Over the centuries, death came easily and often to the Tillamook people, and the tribe developed religious practices and superstitions to deal with the passing of their loved ones. Burials took place four to six days after death. The interim time was allotted for the shamans and relatives to bring the newly deceased person back from the spirit world. Chanting, bloodletting, self-inflicted wounds and fasting all played a part in these ceremonies.
After removing the deceased from the lodge and performing the pre-burial rituals, villagers took the body to a river and cleansed it thoroughly with fresh water, then wrapped it in mats and robes. The personal canoe of the deceased became their crypt, to carry them to the after-life. The inside of the pirogue was painted red, and a hole was drilled in the bottom to release any rainwater that might accumulate. Then the body was placed in an oblong cedar box, and this casket was placed in the canoe, along with the deceased’s paddles and personal effects. Planks were secured over the top of the burial dugout to keep out predators. The canoe was then placed in its final resting spot –in a tree, on a rocky ledge or on the ground. The Octopus Tree at Cape Mears was reserved for only chiefs and shamans. This pirogue placement always faced west and included cedar posts driven into the earth, where the Indians could hang the fishing and eating implements of the deceased, in the belief that these items would be needed for the long journey to the spirit world.
This practice of canoe burials continued until the arrival of white settlers. With the large influx of the whites came the clearing of land, and the pioneers burned most of the burial canoes, partly because of the odor but mostly because they were in the way. Some settlers, needing boats for travel, would dump out the bodies, plug the hole in the bottom, and paddle off. Naturally, this practice was an affront to the Tillamooks, who soon resorted to burying their dead in unmarked graves.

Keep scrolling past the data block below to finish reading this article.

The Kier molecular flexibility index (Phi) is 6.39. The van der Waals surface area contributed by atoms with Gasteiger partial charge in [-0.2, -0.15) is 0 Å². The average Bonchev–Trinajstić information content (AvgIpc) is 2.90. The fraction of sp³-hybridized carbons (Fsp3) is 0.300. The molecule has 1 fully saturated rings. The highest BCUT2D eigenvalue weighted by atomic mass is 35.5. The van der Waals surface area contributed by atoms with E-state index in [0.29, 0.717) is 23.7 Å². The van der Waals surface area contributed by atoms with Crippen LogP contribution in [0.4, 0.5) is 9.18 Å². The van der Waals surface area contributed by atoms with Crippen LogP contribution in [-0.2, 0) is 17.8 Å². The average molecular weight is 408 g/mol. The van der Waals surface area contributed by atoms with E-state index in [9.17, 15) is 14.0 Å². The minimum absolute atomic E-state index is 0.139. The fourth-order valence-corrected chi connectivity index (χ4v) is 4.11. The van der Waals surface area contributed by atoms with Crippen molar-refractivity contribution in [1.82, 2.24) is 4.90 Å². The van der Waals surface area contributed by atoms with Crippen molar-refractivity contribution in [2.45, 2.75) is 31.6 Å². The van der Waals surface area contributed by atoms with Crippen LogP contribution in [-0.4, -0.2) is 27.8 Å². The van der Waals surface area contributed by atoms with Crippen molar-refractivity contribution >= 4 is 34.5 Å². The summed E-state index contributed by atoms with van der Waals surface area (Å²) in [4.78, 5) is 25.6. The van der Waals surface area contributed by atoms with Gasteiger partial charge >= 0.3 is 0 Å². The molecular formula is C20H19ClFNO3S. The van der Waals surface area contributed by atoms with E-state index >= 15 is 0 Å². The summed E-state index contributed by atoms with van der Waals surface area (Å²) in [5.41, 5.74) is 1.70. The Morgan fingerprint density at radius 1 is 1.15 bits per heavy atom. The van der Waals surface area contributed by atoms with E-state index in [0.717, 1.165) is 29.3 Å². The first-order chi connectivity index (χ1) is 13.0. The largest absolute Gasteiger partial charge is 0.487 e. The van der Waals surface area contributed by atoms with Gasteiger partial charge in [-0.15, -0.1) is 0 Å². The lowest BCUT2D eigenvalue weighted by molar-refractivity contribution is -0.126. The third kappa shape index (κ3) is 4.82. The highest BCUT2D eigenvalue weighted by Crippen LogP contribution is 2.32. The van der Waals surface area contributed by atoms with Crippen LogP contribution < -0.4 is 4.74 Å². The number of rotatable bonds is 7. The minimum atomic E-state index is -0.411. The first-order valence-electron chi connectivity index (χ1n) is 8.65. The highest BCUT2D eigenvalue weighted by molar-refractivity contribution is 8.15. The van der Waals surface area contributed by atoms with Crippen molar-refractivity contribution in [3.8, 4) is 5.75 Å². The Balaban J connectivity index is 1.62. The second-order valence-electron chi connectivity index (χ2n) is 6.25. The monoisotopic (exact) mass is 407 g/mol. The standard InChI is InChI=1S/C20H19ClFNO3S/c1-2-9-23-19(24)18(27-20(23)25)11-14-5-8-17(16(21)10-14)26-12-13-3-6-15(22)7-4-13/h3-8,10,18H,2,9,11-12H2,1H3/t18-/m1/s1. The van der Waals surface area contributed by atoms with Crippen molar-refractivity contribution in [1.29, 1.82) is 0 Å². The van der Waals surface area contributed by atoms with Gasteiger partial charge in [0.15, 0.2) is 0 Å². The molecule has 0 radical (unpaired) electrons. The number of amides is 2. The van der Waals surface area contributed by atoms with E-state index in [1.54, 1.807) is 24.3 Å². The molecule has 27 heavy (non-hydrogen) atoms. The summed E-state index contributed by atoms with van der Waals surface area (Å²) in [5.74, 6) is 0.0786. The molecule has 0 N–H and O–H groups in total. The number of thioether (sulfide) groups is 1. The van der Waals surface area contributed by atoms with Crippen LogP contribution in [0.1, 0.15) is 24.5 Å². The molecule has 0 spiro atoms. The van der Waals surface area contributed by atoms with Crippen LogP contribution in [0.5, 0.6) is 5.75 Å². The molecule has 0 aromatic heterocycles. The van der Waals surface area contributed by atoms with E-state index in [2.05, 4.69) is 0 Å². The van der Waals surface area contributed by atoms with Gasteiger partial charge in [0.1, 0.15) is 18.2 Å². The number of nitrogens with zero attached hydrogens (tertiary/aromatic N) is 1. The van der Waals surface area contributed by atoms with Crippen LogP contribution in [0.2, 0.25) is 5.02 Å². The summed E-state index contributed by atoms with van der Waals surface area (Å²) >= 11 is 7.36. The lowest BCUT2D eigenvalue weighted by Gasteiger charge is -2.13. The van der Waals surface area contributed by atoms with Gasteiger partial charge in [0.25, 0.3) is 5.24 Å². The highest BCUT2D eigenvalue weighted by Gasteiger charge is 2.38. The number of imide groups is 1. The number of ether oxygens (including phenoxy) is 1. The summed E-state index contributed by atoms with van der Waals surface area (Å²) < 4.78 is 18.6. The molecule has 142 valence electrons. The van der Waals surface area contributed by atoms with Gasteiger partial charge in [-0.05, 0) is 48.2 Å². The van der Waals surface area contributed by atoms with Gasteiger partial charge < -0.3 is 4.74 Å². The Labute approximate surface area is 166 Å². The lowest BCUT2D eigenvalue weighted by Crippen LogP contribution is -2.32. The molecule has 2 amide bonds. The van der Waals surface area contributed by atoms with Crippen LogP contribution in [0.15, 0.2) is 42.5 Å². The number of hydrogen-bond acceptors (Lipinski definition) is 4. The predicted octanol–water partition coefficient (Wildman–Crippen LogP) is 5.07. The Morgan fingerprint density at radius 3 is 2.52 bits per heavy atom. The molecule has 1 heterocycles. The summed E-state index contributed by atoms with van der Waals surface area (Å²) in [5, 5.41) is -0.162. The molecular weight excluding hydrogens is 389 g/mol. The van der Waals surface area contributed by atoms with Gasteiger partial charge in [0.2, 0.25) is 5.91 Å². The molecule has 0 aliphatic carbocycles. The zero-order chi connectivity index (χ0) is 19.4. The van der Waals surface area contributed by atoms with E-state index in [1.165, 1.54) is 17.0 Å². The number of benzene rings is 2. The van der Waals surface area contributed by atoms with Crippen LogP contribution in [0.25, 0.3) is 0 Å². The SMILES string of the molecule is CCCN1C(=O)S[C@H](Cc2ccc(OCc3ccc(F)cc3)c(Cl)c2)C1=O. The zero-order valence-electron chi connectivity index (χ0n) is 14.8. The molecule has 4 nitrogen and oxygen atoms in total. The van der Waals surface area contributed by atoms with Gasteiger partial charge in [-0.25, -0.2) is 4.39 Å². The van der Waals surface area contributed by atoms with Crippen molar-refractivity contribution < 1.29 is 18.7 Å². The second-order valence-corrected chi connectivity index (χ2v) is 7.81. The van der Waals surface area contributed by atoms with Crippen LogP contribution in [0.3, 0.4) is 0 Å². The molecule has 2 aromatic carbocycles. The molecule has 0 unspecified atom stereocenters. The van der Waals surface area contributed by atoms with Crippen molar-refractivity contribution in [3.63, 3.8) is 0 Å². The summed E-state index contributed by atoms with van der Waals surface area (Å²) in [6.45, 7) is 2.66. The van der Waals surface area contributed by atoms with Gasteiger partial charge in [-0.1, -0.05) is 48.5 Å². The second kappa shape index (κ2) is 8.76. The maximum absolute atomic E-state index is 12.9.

In 1856, the Tillamooks and twenty other tribes were placed on the Siletz Indian Reservation. At that time, fewer then 200 Tillamook Indians remained. The last fullblooded Tillamook Indian, Ellen Center, died in 1959, at the age of ninety-seven. She had been born in 1862, when the Indians still had one active village on the bay. Her demise marked the end of the great Tillamook nation.
Rare image of a coastal Indian woman named Mary in 1911. At the time of the photo Mary claimed to be 120 years old. Neither her tribe nor age could be confirmed. (Clatsop Historical Society)
This article was condensed from the novel, Tillamook Passage, by Brian D. Ratty. For more information on Oregon coastal Indians, the author recommends visiting the Tillamook Pioneer Museum, the Garibaldi Maritime Museum and/or the Clatsop County Historical Society. Order Tillamook Passage Book